Be heard or die trying: There’s nothing humble about keeping quiet

People will forgive anything but a person speaking out. In our culture, humility is equated with silence.

For the poet, the artist, the bohemian, however, the most humble thing you can do is raise your voice.

Of course the height of stupidity is talking without having anything to say. But in our culture that’s fine. That’s humble, because it doesn’t make anyone insecure.


The minute you start to make sense, or have anything resembling a coherent world view, people will resent you and hate you and do all they can to put you back in your place.

Being an artist requires that if something is said, there must be a process at work. You are always working to distill the inner voice in the outer song, the outburst.

The creative noise of the fearless artist is no more narcissistic or vain than the robin’s song, or the trumpeting wind in the trees.

Those who would call someone raising their voice and making themselves heard narcissistic or pathological, are those who despise nature, and despise God.

They may consume art like a drug, a distraction. They may walk in nature seeking an emotional certainty.

But they are the enemies of life. They hate the crooked bark, the dark woodland hush. They are philistines.

So they have to call you arrogant. They have to call you vain. They have to reduce your creative courage to self-obsession, because they cannot match that emotional fearlessness.

I repeat – to be able to speak out, you must be able to listen within. This is what the philistines can’t understand.

In recent months I have been reassessing the idea of success. I always used to say it was about being free, creative, passionate etc.

But I was still harbouring, and still harbour, the Hollywood image, the status of wealth and power.

However, as I get older, I realise that these things, even when achieved, are almost impossible to sustain.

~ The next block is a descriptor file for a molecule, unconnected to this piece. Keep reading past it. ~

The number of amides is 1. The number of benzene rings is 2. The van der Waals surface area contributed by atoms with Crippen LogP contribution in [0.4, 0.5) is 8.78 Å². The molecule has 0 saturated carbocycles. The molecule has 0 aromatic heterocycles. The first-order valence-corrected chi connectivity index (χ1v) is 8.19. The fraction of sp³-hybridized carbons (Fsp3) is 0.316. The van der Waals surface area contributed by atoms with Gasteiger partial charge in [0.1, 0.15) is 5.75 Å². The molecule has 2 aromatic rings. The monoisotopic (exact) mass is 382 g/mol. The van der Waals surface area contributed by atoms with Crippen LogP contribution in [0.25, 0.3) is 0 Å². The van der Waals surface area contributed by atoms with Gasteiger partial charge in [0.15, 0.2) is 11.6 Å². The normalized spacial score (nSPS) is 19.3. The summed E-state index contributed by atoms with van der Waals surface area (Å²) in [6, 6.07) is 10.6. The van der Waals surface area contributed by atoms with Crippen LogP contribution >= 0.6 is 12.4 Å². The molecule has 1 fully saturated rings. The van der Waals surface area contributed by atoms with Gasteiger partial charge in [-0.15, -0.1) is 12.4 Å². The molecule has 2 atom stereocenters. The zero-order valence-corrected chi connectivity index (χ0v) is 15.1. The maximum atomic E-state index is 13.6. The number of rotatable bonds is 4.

The only form of success I can conceive of, that can be sustained day-to-day, regardless of opinions, smirking comments or backhanded put-downs – is the freedom to listen within.

Inner listening is the artist’s craft. And for that, we must be ready to put away “work”. We must be ready to appear lazy and useless.

Like that Dylan line – “he’s sure gotta lot gall, to be so useless and all…”

Being successful for me is being able get up each day and have the freedom to listen to that voice. And that means that what modernity tells me is successful, is the enemy of the spirit, the enemy of creative thinking, and therefore the enemy of human individuality and flourishing.

Your only duty is to go within, and listen. But the listening would be pointless without communication.

Let the spirit give your tongues utterance. Listen to the rushing winds. Do your duty.

There’s is nothing sage-like about silence, for silence’s sake. There is nothing superior about holding your tongue.

There is nothing more narcissistic than neglecting your talents, or failing to discover your talents for fear of seeming vain.

The real vanity lies in not taking the risk of ridicule. The real arrogance is in thinking you don’t have a duty to communicate the voice of your soul to others.

Yes, we live in an age of saturated culture. Yes, many people are talking and there are few arenas left to discover.

But just because there is so much senseless noise doesn’t immediately imply a need for no noise at all.

We don’t have too much culture, we have too much fruitless culture. The seed is scattered on the rocks.

What we need is good sense, fearless songs that free the spirit of life from the predictable and generic.

The point is not the seek beauty through perfection. But to unleash beauty as we falter.

There is nothing humble about keeping your mouth shut. There is no virtue in staying quiet.

The humble voice is the voice that obeys an inner calling.

And all you who think this is posturing, are the enemy, the philistines.

You make your neurosis a virtue, and your silence wisdom. Of course you do.


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